Developmental Biology & Disease Mechanisms | Genetics, Epigenetics & Gene Regulation | Nucleus & Chromosome Biology
Transcriptional Regulation during Early Embryonic Development
Every mammal starts out as one cell, the zygote. This cell already carries all the information that is necessary to form a whole individual. However, the actual developmental process occurs one step at a time in a highly reproducible fashion. At any given developmental time point environmental cues such as growth factors induce a response in the cell that depends on the cellular identity. Every cell state reacts differently to the same growth factor since downstream effectors...more
Every mammal starts out as one cell, the zygote. This cell already carries all the information that is necessary to form a whole individual. However, the actual developmental process occurs one step at a time in a highly reproducible fashion. At any given developmental time point environmental cues such as growth factors induce a response in the cell that depends on the cellular identity. Every cell state reacts differently to the same growth factor since downstream effectors of growth factors converge with the existing, cell type specific transcription factor landscape to drive cell type specific gene expression patterns.
But when and how is a cell able to react to specific cues and how is the differentiation set into motion? In order to study these fundamental questions about development we have established and extensively characterized a differentiation strategy based on mouse embryonic stem cells that allows us now to closely follow a cell fate transition in vitro. Using this highly reproducible and dynamic system we can ask how cell fate decisions are driven and manifested during early embryonic development.
We specifically focus on transcriptional enhancer, short stretches of DNA sequences that drive cell type specific gene expression pattern and that integrate cellular identity with growth factor signaling. We have mapped and identified changes in the enhancer landscape during our differentiation strategy and are now dissecting the contributions of single enhancer elements to the activation of a target gene.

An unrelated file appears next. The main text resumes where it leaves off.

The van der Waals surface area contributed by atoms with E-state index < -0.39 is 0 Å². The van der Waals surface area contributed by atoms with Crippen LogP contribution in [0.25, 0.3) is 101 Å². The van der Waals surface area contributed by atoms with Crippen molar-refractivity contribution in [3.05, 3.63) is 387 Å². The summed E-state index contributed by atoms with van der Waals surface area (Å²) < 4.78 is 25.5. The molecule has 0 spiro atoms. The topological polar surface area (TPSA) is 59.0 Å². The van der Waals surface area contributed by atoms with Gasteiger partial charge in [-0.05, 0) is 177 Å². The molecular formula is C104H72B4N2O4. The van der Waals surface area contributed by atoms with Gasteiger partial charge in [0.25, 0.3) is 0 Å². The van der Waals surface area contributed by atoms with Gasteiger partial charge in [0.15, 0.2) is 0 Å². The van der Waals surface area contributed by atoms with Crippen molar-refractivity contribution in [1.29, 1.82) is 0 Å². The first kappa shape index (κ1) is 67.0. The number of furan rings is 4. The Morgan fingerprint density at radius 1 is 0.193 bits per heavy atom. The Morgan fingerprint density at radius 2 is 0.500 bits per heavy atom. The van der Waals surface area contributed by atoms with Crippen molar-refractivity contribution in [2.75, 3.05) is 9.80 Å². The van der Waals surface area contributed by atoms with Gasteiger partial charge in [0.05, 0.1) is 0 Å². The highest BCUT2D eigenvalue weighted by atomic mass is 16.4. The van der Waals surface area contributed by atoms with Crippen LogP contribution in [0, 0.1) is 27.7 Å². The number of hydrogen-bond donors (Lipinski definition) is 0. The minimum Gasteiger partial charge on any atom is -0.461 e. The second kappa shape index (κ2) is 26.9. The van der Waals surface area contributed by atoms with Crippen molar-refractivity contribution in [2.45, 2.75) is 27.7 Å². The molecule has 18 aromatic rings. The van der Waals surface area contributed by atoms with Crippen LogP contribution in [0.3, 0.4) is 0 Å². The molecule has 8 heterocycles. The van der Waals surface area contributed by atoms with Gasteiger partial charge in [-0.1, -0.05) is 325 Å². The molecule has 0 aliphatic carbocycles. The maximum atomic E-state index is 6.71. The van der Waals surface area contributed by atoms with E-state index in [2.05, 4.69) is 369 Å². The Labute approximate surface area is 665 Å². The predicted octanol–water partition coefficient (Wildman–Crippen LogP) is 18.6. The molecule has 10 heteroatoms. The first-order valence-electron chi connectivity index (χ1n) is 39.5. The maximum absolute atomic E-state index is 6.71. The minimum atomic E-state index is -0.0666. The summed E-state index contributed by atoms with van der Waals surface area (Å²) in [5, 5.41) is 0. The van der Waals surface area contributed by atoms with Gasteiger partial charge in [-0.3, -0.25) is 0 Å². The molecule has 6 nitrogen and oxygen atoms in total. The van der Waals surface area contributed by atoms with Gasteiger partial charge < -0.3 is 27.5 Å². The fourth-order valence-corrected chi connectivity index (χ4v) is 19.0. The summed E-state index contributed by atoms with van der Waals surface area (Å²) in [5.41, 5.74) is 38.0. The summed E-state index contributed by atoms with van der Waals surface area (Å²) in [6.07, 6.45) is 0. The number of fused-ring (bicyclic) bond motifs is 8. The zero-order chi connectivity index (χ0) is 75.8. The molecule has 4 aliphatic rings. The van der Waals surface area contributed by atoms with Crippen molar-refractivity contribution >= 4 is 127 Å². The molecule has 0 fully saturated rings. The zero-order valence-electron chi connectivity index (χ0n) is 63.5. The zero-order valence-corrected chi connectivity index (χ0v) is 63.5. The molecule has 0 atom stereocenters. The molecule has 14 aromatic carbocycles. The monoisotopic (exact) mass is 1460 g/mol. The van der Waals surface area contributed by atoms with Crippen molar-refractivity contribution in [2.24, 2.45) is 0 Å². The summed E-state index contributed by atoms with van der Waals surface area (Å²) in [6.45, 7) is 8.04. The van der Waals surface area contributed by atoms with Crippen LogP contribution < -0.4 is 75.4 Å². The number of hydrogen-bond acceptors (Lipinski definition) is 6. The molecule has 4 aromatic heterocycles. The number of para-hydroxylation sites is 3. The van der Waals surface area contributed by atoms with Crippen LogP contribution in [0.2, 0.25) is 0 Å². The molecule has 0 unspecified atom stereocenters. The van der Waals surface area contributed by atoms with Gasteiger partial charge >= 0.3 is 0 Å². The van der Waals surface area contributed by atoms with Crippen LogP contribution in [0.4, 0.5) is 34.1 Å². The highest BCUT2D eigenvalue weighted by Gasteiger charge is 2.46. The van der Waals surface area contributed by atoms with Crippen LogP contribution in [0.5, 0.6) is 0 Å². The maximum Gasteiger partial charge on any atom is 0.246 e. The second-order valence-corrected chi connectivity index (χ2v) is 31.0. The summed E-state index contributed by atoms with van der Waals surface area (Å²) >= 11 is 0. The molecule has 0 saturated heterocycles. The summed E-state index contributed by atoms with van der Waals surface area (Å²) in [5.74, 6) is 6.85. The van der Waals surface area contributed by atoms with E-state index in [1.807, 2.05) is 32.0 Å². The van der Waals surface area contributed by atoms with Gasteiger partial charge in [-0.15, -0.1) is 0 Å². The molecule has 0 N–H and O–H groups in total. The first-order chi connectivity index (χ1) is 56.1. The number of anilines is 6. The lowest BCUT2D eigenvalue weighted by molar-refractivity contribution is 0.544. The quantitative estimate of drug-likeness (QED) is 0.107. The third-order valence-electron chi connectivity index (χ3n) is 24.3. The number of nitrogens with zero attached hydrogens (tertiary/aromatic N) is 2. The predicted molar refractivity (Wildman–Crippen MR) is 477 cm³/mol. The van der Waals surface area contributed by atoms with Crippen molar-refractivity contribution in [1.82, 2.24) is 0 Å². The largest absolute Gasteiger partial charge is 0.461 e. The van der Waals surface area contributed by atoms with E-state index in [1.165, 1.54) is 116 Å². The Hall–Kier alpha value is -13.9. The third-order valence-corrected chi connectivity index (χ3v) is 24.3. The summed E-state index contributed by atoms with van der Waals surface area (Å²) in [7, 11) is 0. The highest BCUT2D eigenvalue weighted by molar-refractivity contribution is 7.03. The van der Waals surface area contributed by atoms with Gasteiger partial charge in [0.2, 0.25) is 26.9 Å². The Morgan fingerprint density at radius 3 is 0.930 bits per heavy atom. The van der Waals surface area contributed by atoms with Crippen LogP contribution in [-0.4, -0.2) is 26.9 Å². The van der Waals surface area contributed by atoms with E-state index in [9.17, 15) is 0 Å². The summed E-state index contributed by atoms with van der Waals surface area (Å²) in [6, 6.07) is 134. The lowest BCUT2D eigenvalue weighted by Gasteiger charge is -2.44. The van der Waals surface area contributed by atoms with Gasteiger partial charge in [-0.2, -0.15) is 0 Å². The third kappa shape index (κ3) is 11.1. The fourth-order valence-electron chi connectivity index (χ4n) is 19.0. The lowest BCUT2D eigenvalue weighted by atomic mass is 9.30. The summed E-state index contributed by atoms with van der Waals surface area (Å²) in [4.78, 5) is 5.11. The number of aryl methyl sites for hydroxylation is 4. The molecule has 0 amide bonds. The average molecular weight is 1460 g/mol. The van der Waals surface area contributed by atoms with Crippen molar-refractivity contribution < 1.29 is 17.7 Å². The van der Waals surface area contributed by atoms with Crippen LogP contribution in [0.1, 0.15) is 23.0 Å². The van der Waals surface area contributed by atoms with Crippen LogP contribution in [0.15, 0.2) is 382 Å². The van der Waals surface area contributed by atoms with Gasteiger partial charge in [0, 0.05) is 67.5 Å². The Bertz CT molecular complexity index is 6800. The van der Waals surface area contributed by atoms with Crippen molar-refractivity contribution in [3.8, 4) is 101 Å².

The expression of a gene is often regulated by multiple single enhancer element that together form a sometimes called super enhancer. However, it is still unclear what the contributions of each element is to the overall expression of the target gene: are all single elements equally important, are they working additively or can loss of a single element be tolerated? In order to further understand the inner workings of super enhancers we are employing CRISPR/Cas9 to delete, mutate and invert single enhancer elements and study the effect of these changes during differentiation on the expression of a target gene.
Even though most embryonic stem cells will eventually differentiate, the rate at which differentiation is initiated is not the same throughout a population. To determine the causes for these differences we employ a combination of single cell methods such as RNA-FISH, life imaging and single cell ATAC-seq. Understanding why heterogeneity arises during differentiation will guide us to develop cleaner and more efficient differentiation strategies for clinical applications in the future.close
Buecker, Christa; Srinivasan, Rajini; Wu, Zhixiang; Calo, Eliezer; Acampora, Dario; Faial, Tiago; Simeone, Antonio; Tan, Minjia; Swigut, Tomasz; Wysocka, Joanna (2014). Reorganization of enhancer patterns in transition from naive to primed pluripotency. Cell stem cell.;14(6):838-53. PMID: 24905168
Buecker, Christa; Wysocka, Joanna (2012). Enhancers as information integration hubs in development: lessons from genomics. TRENDS GENET;28(6):276-84. PMID: 22487374
Buecker, Christa; Chen, Hsu-Hsin; Polo, Jose Maria; Daheron, Laurence; Bu, Lei; Barakat, Tahsin Stefan; Okwieka, Patricia; Porter, Andrew; Gribnau, Joost; Hochedlinger, Konrad; Geijsen, Niels (2010). A murine ESC-like state facilitates transgenesis and homologous recombination in human pluripotent stem cells. Cell stem cell.;6(6):535-46. PMID: 20569691